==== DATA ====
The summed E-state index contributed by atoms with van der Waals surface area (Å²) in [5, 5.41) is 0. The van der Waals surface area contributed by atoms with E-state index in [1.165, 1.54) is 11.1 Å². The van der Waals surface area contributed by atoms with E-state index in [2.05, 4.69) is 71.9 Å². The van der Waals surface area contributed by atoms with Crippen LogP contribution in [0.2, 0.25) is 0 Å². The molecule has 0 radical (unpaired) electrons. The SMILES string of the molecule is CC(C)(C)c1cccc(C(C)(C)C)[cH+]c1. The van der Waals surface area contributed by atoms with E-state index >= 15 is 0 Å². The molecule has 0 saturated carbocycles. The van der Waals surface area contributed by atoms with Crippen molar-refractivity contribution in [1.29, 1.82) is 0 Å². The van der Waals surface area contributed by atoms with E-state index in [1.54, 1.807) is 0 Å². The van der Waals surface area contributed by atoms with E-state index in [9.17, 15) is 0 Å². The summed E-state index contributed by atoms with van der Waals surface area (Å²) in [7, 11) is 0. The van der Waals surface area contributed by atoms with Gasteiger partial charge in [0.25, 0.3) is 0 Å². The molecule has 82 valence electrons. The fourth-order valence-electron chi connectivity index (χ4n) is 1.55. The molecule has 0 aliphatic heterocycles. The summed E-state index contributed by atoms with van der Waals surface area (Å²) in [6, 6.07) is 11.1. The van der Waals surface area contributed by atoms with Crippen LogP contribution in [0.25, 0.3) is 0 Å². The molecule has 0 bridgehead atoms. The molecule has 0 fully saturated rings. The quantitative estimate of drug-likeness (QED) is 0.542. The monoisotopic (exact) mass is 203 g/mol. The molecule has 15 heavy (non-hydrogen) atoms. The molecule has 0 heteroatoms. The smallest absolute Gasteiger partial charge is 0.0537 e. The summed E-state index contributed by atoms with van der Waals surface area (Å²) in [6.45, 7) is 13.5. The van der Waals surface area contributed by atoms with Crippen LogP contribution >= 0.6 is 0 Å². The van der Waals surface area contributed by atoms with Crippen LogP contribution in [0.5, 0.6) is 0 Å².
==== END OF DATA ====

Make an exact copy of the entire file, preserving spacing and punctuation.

The summed E-state index contributed by atoms with van der Waals surface area (Å²) in [5, 5.41) is 0. The van der Waals surface area contributed by atoms with E-state index in [1.165, 1.54) is 11.1 Å². The van der Waals surface area contributed by atoms with E-state index in [2.05, 4.69) is 71.9 Å². The van der Waals surface area contributed by atoms with Crippen LogP contribution in [0.2, 0.25) is 0 Å². The molecule has 0 radical (unpaired) electrons. The SMILES string of the molecule is CC(C)(C)c1cccc(C(C)(C)C)[cH+]c1. The van der Waals surface area contributed by atoms with E-state index >= 15 is 0 Å². The molecule has 0 saturated carbocycles. The van der Waals surface area contributed by atoms with Crippen molar-refractivity contribution in [1.29, 1.82) is 0 Å². The van der Waals surface area contributed by atoms with E-state index in [1.54, 1.807) is 0 Å². The van der Waals surface area contributed by atoms with E-state index in [9.17, 15) is 0 Å². The summed E-state index contributed by atoms with van der Waals surface area (Å²) in [7, 11) is 0. The van der Waals surface area contributed by atoms with Gasteiger partial charge in [0.25, 0.3) is 0 Å². The molecule has 82 valence electrons. The fourth-order valence-electron chi connectivity index (χ4n) is 1.55. The molecule has 0 aliphatic heterocycles. The summed E-state index contributed by atoms with van der Waals surface area (Å²) in [6, 6.07) is 11.1. The van der Waals surface area contributed by atoms with Crippen LogP contribution in [0.25, 0.3) is 0 Å². The molecule has 0 bridgehead atoms. The molecule has 0 fully saturated rings. The quantitative estimate of drug-likeness (QED) is 0.542. The monoisotopic (exact) mass is 203 g/mol. The molecule has 15 heavy (non-hydrogen) atoms. The molecule has 0 heteroatoms. The smallest absolute Gasteiger partial charge is 0.0537 e. The summed E-state index contributed by atoms with van der Waals surface area (Å²) in [6.45, 7) is 13.5. The van der Waals surface area contributed by atoms with Crippen LogP contribution >= 0.6 is 0 Å². The van der Waals surface area contributed by atoms with Crippen LogP contribution in [0.5, 0.6) is 0 Å².